At first glance the Mann-Simons Cottage isn't as extravagant as Columbia's other historic houses, but the structure sheds a captivating light on the lives of the state's less affluent citizens, particularly that of Celia Mann, a free woman of color who lived on the property at a time when many of her fellow African-Americans were still enslaved.
The modest Mann-Simons Cottage is thought to have started as a one-room building built in 1825 or 1830. Celia Mann was born in Charleston in 1799, and local legend says that she traveled to Columbia on foot. By 1844 she was living in the cottage and making her living as a midwife.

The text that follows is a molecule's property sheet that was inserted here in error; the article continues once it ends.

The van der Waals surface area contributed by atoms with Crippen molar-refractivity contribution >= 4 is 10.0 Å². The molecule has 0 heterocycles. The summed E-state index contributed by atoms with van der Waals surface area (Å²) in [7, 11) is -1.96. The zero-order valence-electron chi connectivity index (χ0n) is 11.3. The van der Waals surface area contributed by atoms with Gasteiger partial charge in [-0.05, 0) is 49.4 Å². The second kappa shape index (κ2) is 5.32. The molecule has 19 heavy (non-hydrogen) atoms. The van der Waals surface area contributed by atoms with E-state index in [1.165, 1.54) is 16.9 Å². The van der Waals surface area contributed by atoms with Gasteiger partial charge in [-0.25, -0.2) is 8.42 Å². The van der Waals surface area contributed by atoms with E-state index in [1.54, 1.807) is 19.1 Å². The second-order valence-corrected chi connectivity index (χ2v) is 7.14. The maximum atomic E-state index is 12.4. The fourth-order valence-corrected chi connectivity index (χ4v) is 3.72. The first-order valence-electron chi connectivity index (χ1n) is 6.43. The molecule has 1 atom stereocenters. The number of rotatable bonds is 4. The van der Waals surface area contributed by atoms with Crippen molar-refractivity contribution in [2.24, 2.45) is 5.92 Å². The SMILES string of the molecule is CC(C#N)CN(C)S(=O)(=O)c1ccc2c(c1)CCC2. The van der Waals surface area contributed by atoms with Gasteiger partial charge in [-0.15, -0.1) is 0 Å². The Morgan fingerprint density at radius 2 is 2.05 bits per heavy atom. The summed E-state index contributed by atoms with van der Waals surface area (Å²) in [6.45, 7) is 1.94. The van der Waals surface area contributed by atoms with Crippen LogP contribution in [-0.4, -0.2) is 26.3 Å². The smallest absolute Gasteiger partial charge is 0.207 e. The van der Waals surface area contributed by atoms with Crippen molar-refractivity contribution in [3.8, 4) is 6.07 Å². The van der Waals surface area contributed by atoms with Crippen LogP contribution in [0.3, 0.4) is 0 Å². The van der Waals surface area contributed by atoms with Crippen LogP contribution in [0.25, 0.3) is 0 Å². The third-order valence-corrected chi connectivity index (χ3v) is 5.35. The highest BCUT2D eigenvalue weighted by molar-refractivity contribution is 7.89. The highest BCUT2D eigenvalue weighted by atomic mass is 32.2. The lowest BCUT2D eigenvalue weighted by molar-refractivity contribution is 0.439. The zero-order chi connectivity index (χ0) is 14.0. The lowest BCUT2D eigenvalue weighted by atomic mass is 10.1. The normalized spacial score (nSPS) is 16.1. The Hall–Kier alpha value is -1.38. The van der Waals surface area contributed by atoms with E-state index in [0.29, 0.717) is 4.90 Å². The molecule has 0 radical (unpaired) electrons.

When she passed away, Mann's daughters inherited the property. Over the years, the cottage morphed to meet the demands of its changing residents. In 1970 Bernice Robinson Connors had inherited it and sold it to the Columbia Housing Authority (Connors' aunt and uncle, Charles and Amanda Green Simons also lend their name to the building.
To visit the Mann-Simons Cottage buy your tickets at the Robert Mills House at 1616 Blanding St. All of the Columbia historic homes are open Tuesday-Saturday from 10 a.m. to 1 p.m. and on Sunday from 1 to 4 p.m.
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